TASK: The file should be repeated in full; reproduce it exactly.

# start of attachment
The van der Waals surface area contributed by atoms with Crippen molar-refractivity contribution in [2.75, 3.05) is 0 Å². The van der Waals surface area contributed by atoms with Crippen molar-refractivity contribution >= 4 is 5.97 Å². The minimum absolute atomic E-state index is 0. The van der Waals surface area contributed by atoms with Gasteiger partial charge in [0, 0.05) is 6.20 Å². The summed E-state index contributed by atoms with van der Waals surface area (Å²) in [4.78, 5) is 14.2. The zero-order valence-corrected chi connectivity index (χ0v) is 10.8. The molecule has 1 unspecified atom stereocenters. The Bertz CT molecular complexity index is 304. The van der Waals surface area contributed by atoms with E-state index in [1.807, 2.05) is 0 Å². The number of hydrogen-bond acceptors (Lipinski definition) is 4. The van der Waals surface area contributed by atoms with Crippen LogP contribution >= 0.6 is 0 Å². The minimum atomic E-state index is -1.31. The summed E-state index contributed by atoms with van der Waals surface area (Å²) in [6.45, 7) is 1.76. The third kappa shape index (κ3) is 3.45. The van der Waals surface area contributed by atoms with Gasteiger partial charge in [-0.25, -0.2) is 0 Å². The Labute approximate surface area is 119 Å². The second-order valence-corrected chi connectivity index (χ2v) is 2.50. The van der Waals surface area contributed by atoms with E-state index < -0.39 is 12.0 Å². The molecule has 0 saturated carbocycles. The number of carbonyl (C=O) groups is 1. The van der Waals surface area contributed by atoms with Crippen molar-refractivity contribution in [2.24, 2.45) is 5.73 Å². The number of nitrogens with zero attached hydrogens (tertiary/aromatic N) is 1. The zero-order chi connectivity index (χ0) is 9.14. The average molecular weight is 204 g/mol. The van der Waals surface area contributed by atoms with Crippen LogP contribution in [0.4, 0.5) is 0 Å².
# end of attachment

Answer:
The van der Waals surface area contributed by atoms with Crippen molar-refractivity contribution in [2.75, 3.05) is 0 Å². The van der Waals surface area contributed by atoms with Crippen molar-refractivity contribution >= 4 is 5.97 Å². The minimum absolute atomic E-state index is 0. The van der Waals surface area contributed by atoms with Gasteiger partial charge in [0, 0.05) is 6.20 Å². The summed E-state index contributed by atoms with van der Waals surface area (Å²) in [4.78, 5) is 14.2. The zero-order valence-corrected chi connectivity index (χ0v) is 10.8. The molecule has 1 unspecified atom stereocenters. The Bertz CT molecular complexity index is 304. The van der Waals surface area contributed by atoms with E-state index in [1.807, 2.05) is 0 Å². The number of hydrogen-bond acceptors (Lipinski definition) is 4. The van der Waals surface area contributed by atoms with Crippen LogP contribution >= 0.6 is 0 Å². The minimum atomic E-state index is -1.31. The summed E-state index contributed by atoms with van der Waals surface area (Å²) in [6.45, 7) is 1.76. The third kappa shape index (κ3) is 3.45. The van der Waals surface area contributed by atoms with Gasteiger partial charge in [-0.25, -0.2) is 0 Å². The Labute approximate surface area is 119 Å². The second-order valence-corrected chi connectivity index (χ2v) is 2.50. The van der Waals surface area contributed by atoms with E-state index < -0.39 is 12.0 Å². The molecule has 0 saturated carbocycles. The number of carbonyl (C=O) groups is 1. The van der Waals surface area contributed by atoms with Crippen molar-refractivity contribution in [2.24, 2.45) is 5.73 Å². The number of nitrogens with zero attached hydrogens (tertiary/aromatic N) is 1. The zero-order chi connectivity index (χ0) is 9.14. The average molecular weight is 204 g/mol. The van der Waals surface area contributed by atoms with Crippen LogP contribution in [0.4, 0.5) is 0 Å².